Welcoming Song For A New-Born

In the Service of our Ancestors and African Love,
Listen Seeker, I come in peace,

“What is the condition of Colored people whom you know in regard to Good Manners, Sound Morals, Habits of Cleanliness, Personal Honesty, Home Life, Rearing of Children, Wholesome amusement for young people and Caring for old people.”W.E.B. Du Bois

One of the most powerful tactics the colonialist or enslaver had at his disposal was the disassociation of the African Man or Woman from the African Child. When this was executed, the deterioration of the African Family and therefore the African Community was only a matter of a generation’s passing, with the exception of exceptional conditions. It has been over a century since W.E.B. Du Bois asked what we are doing for our young, and the answers he received then mirror the answers of today: In summary, not enough! I had written a song for African Children but so too has the exceptional Baba Wakili O. Mlimwengu, President of the UNIA’s Brooklyn Division 431. It gives me great honor to share this wonderful song with you.

Welcoming Song For A New-Born
Created by: Baba Wakili O. Mlimwengu

Wewe Karibu Mtoto Mchanga
(You are welcome new-born child)

Wewe Karibu Kurudi Nyumbani
(You are welcome to return home)

Wewe Karibu Kucheza Ngoma
(You are welcome to play the drum and dance)

Wewe Karibu Kundi Mzazi Wetu
(You are welcome to return our ancestor)

Wewe Karibu Heri Yako ni Yetu
(You are welcome, your blessings are ours)

Wewe Karibu na Tukupenda Sana
(You are welcome and we love you very much)

Sisi Ni Watoto Wa, Waafrika Wakale Wakuu
(We are the children of the Great Ancient Afrikans)

Meritmentchu: A Pan-African Nationalist Text Adventure

In the Service of our Ancestors and African Love,
Listen Seeker, I come in peace,

“Every man must act in the rhythm of his time … such is wisdom.” — African Proverb

In a previous article, I had written on African Games for African Self-Determination and Intellect. There I elaborated on the various games played in Africa, be they Mancala, Yote, Senet, Magic Square or even Chess. Since then I have endeavored to create my own game.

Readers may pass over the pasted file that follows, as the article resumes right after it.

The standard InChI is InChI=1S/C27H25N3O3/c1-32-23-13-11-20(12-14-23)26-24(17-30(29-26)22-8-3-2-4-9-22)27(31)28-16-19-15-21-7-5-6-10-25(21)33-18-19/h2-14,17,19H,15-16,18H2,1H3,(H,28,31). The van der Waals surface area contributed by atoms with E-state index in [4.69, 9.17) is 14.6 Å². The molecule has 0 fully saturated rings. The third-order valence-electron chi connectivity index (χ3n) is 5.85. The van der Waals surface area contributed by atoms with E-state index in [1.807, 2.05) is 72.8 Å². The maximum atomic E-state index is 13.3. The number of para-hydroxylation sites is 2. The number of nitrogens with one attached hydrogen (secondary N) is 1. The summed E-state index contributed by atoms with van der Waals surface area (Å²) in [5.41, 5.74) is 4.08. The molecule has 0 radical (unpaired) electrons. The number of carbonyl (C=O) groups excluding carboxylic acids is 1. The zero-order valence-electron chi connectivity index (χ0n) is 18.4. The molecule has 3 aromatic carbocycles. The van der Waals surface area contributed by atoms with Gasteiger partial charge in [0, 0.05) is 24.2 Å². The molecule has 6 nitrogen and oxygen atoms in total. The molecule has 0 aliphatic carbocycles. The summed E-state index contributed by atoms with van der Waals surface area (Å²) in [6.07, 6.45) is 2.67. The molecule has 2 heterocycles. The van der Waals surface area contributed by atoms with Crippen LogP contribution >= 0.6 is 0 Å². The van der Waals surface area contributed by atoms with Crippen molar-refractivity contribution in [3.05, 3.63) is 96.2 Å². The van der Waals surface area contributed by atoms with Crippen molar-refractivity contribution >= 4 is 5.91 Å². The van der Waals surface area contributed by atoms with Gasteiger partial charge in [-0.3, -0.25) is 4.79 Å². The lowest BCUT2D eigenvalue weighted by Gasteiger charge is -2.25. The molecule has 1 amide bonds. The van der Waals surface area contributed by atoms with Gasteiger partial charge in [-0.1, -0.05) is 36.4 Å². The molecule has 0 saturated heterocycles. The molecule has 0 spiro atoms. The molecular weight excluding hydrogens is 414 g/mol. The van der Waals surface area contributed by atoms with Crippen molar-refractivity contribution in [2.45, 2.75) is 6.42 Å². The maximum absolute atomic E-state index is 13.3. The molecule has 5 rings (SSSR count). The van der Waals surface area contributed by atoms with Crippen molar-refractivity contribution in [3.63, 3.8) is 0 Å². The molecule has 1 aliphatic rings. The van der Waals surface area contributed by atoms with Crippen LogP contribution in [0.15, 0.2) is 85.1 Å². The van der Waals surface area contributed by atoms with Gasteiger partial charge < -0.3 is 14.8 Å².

This one is a text adventure. It takes place in the future where Afuraka (Africa) is a confederacy of four superstates: Zambezi, Kongo, Niger and Nile. The game follows the protagonist (you) from his or her birth to, hopefully, his or her becoming Meritmentchu (the beloved of Mentchu) or the greatest Warrior in Afuraka. It was written in Python and the code is over 2,700 lines long (all written by me.) As of April 18th, 2015 the game is only a demo. If there is considerable support, I can make the full game.

To play the demo, just download it, then unzip it, open the folder and click on Meritmentchu.

Meritmentchu: A Pan-African Nationalist Text Adventure
By Onitaset Kumat

Download: https://www.sendspace.com/file/b0akso

Installtion Instructions: Download the game. Unzip it. Open Folder. Click on Meritmentchu.

Tips: Most choices you make impact your attributes or succeed or fail based on your attributes. Try to get different attributes and try different choices.

Rewards: At the demos completion, you have an opportunity to get the whole source code.

FAQ:
How can I contact you?

Email me at AfricanBloodSibs@aim.com .

What if the download link doesn’t work?

Email me at AfricanBloodSibs@aim.com .

Is it hard to learn Python?

It’s a pretty straightforward programming language.

Why didn’t you make a graphical game?

Graphics are harder to do alone if you are not a graphic artist. Plus, unless you are really graphically gifted, graphics more limit a story than enhance it. E.g. to tell a story of a man wrestling a lion with lionesses laughing, you have to draw out each wrestling scene and each part of the lioness laughing, and to tell the story of a baboon instructing a war game, you have to draw out the whole scene and its rich diversity. Meanwhile in non-graphical games, you can just describe the scene and you are done.

If I am new to programming, what kind of game can I hope to program?

If you are familiar with Sega Genesis and Super Nintendo and even Playstation, those are the kind of games you could program. It would take a lot of graphical artwork, but if you can manage that, the programming is very straightforward and easy.

Have you ever played a MUD?

Of course. I do not yet know how to program online games; but that’s the kind of game I first aimed to create. This text adventure genre I find to be more rich in story.

What else are you working on?

Maybe another text game, maybe a platformer, maybe a traditional African game. It may take me a while though.

Where can I donate?

https://www.paypal.com/cgi-bin/webscr?cmd=_donations&business=8X66U7Z6EGLY8&lc=US&item_name=African%20Blood%20Siblings&currency_code=USD&bn=PP%2dDonationsBF%3abtn_donateCC_LG%2egif%3aNonHosted

The Man Who Rapes Men in Prison — A Play

In the Service of our Ancestors and African Love,
Listen Seeker, I come in peace,

“The function of Propaganda is to identify the target’s forces and enemies.” — Onitaset Kumat